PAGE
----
Officers in the South of the county have been taking part in an operation targeting rural crime and poaching.
As part of Operation Engage, two rural operations were run, in August and early September. Over 130 vehicles were stopped as part of the operations for various issues including vehicle defects.
Operation Engage aims to tackle rural crime in the county and saw officers involved from the local Community Policing Teams, Tri-Force, the volunteer Special Constabulary, Intel and further support from neighbouring forces Dorset and Hampshire police.
Day one of the first operation, which was organised by Salisbury PCSO Matthew Smith, saw a total of 35 vehicles stopped on Thursday 24 August with a further 73 vehicles stopped on the second day.
PCSO Smith said: “We want to reassure our rural communities, who can feel vulnerable due to their isolated locations, that we are working hard to disrupt and deter hare coursing and poaching in the county.
“Poachers and hare coursers have a considerable impact on the livelihoods of game keepers and farmers and we are committed to tackling the issue.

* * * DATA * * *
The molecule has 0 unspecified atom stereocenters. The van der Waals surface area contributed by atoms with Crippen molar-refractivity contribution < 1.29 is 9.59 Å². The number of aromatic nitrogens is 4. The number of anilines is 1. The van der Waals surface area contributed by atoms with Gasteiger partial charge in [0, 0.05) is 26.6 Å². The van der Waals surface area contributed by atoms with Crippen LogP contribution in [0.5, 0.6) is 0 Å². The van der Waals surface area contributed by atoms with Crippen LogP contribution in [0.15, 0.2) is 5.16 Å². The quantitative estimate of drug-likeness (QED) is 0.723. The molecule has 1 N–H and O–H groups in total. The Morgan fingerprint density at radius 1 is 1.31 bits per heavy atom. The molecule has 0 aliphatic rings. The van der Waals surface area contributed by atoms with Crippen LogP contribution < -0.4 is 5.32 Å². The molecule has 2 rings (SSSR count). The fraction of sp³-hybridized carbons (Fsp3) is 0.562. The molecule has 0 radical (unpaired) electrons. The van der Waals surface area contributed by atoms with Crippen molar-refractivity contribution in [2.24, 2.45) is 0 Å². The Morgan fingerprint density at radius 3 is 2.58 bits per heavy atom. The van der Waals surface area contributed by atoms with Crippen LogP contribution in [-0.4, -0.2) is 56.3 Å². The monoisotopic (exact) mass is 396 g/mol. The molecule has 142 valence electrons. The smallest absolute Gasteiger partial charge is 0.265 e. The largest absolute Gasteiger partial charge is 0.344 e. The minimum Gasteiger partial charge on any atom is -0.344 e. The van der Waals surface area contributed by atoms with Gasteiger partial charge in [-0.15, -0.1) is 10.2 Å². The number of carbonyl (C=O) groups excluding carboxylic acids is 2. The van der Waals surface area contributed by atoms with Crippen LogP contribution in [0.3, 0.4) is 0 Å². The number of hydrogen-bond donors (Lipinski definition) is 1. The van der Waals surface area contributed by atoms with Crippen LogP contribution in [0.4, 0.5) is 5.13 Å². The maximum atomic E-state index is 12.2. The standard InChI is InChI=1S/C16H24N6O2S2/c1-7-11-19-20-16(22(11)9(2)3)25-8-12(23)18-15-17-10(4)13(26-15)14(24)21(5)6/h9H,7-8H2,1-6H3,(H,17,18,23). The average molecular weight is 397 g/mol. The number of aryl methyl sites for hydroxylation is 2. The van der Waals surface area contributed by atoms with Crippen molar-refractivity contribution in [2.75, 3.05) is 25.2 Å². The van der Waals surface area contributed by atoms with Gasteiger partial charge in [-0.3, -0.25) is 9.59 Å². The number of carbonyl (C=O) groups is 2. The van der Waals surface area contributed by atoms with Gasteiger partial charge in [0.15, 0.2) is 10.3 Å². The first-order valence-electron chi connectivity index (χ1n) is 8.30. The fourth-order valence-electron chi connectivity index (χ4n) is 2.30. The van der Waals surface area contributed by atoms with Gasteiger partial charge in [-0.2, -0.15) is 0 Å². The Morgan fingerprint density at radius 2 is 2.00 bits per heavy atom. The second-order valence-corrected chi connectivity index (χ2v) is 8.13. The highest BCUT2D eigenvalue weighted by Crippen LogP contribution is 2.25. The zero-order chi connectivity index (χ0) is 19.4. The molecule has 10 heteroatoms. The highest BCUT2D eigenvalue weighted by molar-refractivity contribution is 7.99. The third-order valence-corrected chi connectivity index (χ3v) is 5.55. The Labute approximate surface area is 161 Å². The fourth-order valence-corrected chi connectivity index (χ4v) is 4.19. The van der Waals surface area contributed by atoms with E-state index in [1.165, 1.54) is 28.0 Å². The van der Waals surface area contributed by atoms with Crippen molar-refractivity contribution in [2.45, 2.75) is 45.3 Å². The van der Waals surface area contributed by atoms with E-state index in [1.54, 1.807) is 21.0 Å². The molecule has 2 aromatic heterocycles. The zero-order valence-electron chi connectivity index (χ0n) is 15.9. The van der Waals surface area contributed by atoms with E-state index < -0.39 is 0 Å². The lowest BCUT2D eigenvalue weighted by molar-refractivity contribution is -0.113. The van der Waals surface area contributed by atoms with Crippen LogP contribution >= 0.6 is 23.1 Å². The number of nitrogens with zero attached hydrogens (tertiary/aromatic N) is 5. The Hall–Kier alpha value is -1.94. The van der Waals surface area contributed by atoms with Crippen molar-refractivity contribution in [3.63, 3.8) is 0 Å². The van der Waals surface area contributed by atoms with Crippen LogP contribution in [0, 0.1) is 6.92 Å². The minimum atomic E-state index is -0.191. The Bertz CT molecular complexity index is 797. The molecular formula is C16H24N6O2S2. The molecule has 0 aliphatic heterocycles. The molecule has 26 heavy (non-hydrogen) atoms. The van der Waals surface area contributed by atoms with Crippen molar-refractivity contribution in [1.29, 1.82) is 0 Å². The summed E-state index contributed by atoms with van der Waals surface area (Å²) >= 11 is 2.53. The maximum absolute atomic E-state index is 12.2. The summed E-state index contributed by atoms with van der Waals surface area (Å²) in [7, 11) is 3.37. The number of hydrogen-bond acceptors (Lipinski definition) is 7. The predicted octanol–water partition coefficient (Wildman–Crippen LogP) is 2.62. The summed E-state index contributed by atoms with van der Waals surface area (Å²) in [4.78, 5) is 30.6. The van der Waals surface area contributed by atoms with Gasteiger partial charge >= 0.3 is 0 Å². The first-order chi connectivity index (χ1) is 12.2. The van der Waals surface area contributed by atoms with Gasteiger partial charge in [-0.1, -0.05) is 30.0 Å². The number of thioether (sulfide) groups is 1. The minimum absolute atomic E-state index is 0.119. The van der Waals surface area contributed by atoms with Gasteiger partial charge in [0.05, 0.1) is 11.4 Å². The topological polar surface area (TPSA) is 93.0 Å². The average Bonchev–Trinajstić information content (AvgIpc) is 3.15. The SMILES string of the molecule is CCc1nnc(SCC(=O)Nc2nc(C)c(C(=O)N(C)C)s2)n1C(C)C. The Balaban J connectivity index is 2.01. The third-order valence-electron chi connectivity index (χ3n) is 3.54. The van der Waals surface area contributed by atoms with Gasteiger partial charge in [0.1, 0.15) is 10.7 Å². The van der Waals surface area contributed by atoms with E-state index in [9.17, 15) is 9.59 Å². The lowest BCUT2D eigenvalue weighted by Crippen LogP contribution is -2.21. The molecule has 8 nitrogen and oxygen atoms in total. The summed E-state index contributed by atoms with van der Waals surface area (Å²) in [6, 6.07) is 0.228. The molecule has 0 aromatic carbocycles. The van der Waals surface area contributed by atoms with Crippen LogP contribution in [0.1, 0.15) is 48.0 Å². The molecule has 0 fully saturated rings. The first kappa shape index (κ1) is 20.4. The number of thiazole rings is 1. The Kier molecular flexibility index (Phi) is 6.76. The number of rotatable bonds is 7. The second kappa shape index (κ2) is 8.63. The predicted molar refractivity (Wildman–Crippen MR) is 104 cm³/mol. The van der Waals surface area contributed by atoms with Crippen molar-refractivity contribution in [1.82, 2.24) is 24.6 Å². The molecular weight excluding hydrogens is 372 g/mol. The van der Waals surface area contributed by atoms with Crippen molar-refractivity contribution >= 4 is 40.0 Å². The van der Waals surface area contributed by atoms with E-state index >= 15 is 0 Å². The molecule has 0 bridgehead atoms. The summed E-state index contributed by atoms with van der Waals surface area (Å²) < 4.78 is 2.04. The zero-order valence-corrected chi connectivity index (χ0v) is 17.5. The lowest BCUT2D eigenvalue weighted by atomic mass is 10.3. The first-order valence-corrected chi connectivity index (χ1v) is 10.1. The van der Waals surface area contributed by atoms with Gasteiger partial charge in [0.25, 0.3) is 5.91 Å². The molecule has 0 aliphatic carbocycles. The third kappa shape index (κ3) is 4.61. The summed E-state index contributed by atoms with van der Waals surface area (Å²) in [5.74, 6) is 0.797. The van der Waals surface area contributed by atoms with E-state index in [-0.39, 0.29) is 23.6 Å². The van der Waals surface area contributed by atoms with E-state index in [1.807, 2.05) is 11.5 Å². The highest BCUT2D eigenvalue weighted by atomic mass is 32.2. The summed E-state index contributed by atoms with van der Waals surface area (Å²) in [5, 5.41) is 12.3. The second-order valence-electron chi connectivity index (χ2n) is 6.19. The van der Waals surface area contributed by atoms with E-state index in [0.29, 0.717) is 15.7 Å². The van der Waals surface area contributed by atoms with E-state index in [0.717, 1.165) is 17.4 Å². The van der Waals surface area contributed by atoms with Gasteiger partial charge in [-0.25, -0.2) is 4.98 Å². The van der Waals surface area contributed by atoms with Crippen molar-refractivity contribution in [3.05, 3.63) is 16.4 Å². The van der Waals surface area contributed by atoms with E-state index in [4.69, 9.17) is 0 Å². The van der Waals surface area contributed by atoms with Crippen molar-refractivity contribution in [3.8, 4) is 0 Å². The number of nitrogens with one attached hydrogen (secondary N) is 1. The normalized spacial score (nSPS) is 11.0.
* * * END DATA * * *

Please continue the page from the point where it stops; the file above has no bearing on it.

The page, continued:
“Those involved in poaching and coursing are often from outside the county and are involved in other types of criminality too, such as theft of farm equipment. Operations like this are important to reinforce the message that Wiltshire is not a soft touch and we will not tolerate criminality within our rural communities.”
During the second operation, which Salisbury PCSO Nicola Clark led, a total of 35 vehicles were stopped for various offences. Salisbury MP John Glenn, who has previously been vocal in the House of Commons regarding rural issues, attended the operation briefing to discuss the problems faced by the local farmers and gamekeepers there supporting the operation.
PCSO Nicola Clark said: "This was a really successful operation and it was useful to hear about the issues facing local farmers and gamekeepers in our rural communities.
"Wiltshire is a predominantly rural county and therefore operations like this are really important to our communities. I hope a heightened police presence in these areas has provided reassurance to those in our most rural areas that we are dedicated to tackling crimes that affect them the most."
Anyone wishing to report rural crime should call 101, or 999 in an emergency or if a crime is in progress.